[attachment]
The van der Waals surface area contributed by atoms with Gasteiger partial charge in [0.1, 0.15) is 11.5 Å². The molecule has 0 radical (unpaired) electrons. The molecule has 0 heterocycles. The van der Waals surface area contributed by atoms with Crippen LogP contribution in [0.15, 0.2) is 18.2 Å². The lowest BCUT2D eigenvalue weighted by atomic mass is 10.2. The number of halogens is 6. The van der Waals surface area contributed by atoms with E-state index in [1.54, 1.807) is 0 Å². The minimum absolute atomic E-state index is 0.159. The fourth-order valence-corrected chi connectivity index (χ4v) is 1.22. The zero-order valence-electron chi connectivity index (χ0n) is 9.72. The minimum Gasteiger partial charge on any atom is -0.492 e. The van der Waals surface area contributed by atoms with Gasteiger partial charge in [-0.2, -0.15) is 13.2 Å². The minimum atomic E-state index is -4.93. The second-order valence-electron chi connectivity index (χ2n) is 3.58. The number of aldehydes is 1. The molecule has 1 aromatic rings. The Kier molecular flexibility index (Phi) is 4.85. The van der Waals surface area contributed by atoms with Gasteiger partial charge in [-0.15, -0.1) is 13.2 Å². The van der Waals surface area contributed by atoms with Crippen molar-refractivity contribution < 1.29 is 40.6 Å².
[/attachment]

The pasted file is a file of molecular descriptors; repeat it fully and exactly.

The van der Waals surface area contributed by atoms with Gasteiger partial charge in [0.1, 0.15) is 11.5 Å². The molecule has 0 radical (unpaired) electrons. The molecule has 0 heterocycles. The van der Waals surface area contributed by atoms with Crippen LogP contribution in [0.15, 0.2) is 18.2 Å². The lowest BCUT2D eigenvalue weighted by atomic mass is 10.2. The number of halogens is 6. The van der Waals surface area contributed by atoms with E-state index in [1.54, 1.807) is 0 Å². The minimum absolute atomic E-state index is 0.159. The fourth-order valence-corrected chi connectivity index (χ4v) is 1.22. The zero-order valence-electron chi connectivity index (χ0n) is 9.72. The minimum Gasteiger partial charge on any atom is -0.492 e. The van der Waals surface area contributed by atoms with Gasteiger partial charge in [-0.2, -0.15) is 13.2 Å². The minimum atomic E-state index is -4.93. The second-order valence-electron chi connectivity index (χ2n) is 3.58. The number of aldehydes is 1. The molecule has 1 aromatic rings. The Kier molecular flexibility index (Phi) is 4.85. The van der Waals surface area contributed by atoms with Gasteiger partial charge in [-0.15, -0.1) is 13.2 Å². The van der Waals surface area contributed by atoms with Crippen molar-refractivity contribution < 1.29 is 40.6 Å².